But everyone was there to see Texas country's most beloved artist, and after a too-long reset — even 10 minutes is too long when it’s 100 degrees outside — Rogers took the stage to a roar from the audience. Everyone here had sweated their asses off for four hours to see the Randy Rogers Band, and Rogers was determined to make it worth their while. Opening with “It’s Too Late For Goodbye,” Rogers had everyone in the pit dancing, and most importantly, shutting the hell up.

Rogers is the best thing that Texas country has produced in a really long time. His flirtation with Nashville was brief, and besides, it would also have been a real shame to see a guy with this much talent and charisma dumb his sound down for the mainstream. He's a Texan, he makes Texas country music, and Texans are absolutely thrilled to have him. Even after the show had worn on for almost four hours in the heat, the fans eagerly stuck out his set. The only shame is that Wade Bowen wasn’t playing some of “Hold My Beer” with him. Bowen had a show elsewhere, otherwise he would have been the best possible replacement for LaRue.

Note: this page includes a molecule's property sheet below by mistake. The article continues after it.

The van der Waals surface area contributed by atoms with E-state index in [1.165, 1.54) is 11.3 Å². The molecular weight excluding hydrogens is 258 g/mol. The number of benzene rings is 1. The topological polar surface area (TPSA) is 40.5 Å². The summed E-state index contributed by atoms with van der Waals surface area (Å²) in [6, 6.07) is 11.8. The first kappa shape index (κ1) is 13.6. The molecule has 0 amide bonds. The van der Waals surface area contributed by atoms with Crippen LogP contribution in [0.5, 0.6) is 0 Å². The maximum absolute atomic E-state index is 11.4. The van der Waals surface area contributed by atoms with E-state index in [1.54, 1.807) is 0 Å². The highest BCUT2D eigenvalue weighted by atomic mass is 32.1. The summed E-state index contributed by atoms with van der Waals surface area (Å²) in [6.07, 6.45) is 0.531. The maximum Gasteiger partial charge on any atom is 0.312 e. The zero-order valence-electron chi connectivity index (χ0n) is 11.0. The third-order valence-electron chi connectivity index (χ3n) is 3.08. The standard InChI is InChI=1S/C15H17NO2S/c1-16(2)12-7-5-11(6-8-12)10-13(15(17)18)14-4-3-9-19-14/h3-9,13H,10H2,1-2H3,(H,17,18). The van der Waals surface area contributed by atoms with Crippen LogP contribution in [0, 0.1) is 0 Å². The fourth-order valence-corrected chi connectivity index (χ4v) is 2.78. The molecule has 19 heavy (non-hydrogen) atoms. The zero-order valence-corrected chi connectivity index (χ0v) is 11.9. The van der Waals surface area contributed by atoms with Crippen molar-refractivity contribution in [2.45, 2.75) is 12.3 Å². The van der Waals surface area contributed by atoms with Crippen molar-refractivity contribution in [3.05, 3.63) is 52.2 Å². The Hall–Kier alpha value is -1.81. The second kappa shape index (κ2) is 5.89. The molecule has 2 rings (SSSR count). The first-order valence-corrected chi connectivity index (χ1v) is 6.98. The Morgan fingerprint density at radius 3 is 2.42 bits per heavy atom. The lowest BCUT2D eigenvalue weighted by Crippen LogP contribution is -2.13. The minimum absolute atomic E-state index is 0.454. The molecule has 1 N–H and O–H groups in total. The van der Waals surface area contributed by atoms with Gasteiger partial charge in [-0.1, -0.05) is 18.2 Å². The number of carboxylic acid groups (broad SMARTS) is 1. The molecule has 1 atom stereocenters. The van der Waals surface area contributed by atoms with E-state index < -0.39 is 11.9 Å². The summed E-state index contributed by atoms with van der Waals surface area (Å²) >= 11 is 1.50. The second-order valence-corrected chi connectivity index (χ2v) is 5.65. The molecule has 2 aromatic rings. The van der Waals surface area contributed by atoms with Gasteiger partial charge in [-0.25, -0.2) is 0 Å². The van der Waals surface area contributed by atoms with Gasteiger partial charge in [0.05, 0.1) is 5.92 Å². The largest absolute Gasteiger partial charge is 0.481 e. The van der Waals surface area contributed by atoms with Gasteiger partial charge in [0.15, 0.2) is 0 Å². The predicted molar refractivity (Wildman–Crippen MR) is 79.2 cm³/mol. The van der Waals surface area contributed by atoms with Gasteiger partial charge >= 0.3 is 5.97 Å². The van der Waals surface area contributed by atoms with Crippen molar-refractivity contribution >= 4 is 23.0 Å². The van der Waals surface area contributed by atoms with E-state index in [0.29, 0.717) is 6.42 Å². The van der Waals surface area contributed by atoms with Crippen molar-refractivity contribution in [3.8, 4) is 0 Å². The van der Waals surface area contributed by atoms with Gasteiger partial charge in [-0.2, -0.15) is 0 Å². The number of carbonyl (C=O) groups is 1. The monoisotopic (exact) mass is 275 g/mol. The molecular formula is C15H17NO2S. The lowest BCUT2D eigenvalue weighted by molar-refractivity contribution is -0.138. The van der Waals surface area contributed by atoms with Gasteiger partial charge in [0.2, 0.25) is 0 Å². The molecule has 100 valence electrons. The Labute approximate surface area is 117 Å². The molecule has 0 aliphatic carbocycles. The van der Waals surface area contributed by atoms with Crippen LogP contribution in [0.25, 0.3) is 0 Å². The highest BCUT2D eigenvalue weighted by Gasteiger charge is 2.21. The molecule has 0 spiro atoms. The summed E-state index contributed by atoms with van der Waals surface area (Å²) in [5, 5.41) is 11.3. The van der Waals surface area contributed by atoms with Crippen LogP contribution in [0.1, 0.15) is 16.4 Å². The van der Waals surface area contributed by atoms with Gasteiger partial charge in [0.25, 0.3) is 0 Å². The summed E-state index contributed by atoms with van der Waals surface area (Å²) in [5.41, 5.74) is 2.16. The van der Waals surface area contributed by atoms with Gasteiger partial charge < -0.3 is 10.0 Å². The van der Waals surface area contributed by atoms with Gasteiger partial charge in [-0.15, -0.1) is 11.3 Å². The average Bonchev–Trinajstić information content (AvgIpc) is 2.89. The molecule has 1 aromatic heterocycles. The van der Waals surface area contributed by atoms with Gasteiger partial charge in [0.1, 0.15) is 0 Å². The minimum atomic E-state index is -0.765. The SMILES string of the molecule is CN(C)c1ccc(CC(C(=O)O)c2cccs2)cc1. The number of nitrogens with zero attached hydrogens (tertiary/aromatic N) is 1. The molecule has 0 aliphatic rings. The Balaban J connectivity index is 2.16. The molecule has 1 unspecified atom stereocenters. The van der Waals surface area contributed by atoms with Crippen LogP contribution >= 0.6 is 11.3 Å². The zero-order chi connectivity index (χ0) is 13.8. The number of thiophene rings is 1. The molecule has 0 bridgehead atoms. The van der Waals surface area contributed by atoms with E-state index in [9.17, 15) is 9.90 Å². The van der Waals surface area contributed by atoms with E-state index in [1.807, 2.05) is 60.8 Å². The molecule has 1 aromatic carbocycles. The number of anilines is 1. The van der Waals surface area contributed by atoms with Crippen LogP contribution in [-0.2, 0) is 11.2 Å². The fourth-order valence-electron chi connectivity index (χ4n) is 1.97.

By the end, the inaugural Big City Bash felt sort of disjointed, but that was okay. In this current climate of country music, being able to hear four completely different artists and four completely different styles on one stage for less than $50 is rare and impressive. In the end, though, Jason Isbell and the Randy Rogers Band were more than good enough to justify the buckets of sweat and heat exhaustion and $10 beers.  

We use cookies to collect and analyze information on site performance and usage, and to enhance and customize content and advertisements. By clicking 'X' or continuing to use the site, you agree to allow cookies to be placed. To find out more, visit our cookies policy and our privacy policy.


Join the Observer community and help support independent local journalism in Dallas.


Join the Observer community and help support independent local journalism in Dallas.